(a) Lack of agreement on terms and concepts. While some scholars conceive of economic sanctions in terms of mechanisms for making any type of inﬂuence attempt (Baldwin 1985), others deﬁne economic sanctions in terms of particular policy goals (Pape 1997). This lack of agreement on basic concepts not only impedes debate within the ﬁeld of foreign policy studies, it is an obstacle to cross-fertilization between the study of economic sanctions in foreign policy and discussions of other kinds of sanctions in other areas of social science.
(b) Preoccupation with economic sanctions. Research on economic sanctions has been largely insulated from research on other techniques of statecraft. This insulation sometimes gives the impression that economic sanctions are sui generis, rather than treating them as a particular type of statecraft. Although actual or threatened military force is a military sanction, it too is usually viewed as a unique focus of inquiry. In order to understand when and why policy makers use economic sanctions, it is necessary to understand the alternatives among which policy makers choose. These alternatives include diplomatic, military, and/or verbal sanctions (propaganda). Future research on sanctions might usefully focus on comparative studies of alternative types of sanctions and the conditions under which each type is most likely to be cost-eﬀective.
(c) Neglect of positive sanctions. Research on sanctions is heavily skewed toward negative sanctions. This is true not only of research by international relations scholars, but also of political science in general. During the last two decades, research on positive sanctions has increased (Davis 2000, Newnham 2000), but the emphasis is still disproportionately on negative sanctions.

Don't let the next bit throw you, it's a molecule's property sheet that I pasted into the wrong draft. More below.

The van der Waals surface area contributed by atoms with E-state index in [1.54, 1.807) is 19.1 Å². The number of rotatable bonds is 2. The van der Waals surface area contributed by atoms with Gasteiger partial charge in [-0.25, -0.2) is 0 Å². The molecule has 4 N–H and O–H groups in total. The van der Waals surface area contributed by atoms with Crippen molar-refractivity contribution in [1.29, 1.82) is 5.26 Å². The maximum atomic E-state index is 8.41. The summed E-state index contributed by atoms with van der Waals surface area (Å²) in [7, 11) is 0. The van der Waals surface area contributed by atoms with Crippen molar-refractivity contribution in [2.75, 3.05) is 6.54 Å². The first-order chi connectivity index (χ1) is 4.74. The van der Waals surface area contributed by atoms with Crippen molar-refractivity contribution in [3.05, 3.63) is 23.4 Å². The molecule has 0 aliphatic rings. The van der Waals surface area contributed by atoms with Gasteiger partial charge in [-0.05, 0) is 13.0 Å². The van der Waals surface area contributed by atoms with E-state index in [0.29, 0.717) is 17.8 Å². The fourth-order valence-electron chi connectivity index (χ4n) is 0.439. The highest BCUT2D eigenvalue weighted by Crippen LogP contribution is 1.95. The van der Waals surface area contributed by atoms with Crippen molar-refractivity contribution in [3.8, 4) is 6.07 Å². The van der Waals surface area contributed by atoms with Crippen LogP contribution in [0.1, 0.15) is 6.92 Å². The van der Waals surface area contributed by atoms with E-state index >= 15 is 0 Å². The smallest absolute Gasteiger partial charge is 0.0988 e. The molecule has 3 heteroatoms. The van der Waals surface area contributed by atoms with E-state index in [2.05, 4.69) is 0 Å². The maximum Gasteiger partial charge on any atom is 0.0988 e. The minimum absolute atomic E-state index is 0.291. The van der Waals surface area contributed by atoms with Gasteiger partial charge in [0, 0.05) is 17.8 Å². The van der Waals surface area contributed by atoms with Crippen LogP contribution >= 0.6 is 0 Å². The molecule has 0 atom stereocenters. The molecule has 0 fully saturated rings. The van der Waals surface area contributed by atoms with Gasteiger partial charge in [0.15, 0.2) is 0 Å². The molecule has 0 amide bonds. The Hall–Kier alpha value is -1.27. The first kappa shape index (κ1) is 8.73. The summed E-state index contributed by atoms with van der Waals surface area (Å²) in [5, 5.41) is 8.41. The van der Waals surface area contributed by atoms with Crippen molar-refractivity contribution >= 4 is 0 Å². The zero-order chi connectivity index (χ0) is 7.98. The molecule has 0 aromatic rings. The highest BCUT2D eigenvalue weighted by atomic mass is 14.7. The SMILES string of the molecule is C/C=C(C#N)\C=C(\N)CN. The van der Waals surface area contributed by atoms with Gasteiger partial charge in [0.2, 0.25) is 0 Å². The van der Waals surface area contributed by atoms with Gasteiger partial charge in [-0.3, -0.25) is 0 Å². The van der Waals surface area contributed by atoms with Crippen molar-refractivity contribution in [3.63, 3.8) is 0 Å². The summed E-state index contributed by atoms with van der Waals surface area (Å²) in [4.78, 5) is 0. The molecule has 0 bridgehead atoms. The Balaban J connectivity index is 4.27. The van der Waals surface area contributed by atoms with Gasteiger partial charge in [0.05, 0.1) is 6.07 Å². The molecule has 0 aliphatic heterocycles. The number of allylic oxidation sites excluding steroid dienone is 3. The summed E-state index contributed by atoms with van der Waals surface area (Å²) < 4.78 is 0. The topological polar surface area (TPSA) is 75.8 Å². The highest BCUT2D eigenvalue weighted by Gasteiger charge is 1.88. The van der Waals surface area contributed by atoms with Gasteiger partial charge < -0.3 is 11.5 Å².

(d) Lack of agreement on criteria of success. Scholars disagree as to which criteria should be used in measuring the success of economic sanctions. Some consider only the eﬀectiveness of the inﬂuence attempt in achieving its goals (Morgan and Schwebach 1997, Pape 1997). Others argue that estimates of success should take into consideration the costs of the sanctions to the user, the costs for noncompliance inﬂicted on the target, the diﬃculty of the undertaking, and the comparative utility of alternative policy options (Baldwin 1985, 2000). This lack of agreement on how to conceive of success is not peculiar to the international relations literature. Unlike economics, political science lacks a standardized measure of value in terms of which success can be measured. There is much less agreement among political scientists as to what constitutes political success than there is among economists as to what constitutes economic success (Baldwin 1989). Developing a set of agreed upon criteria of success applicable to noneconomic, as well as economic, sanctions would be a valuable step in sanctions research.
(e) Premature generalization. Research on economic sanctions by international relations scholars frequently leads to premature attempts to specify policy implications. Some scholars, for example, imply that only foolish policy makers would use such policy instruments (Morgan and Schwebach 1997, Tsebelis 1990). In order to make judgements as to the wisdom of using economic sanctions in a given situation, however, one would need to know how eﬀective such sanctions were likely to be, with respect to which goals and targets, at what cost, and in comparison with which policy alternatives (Baldwin 2000). Current research on economic sanctions rarely asks such questions.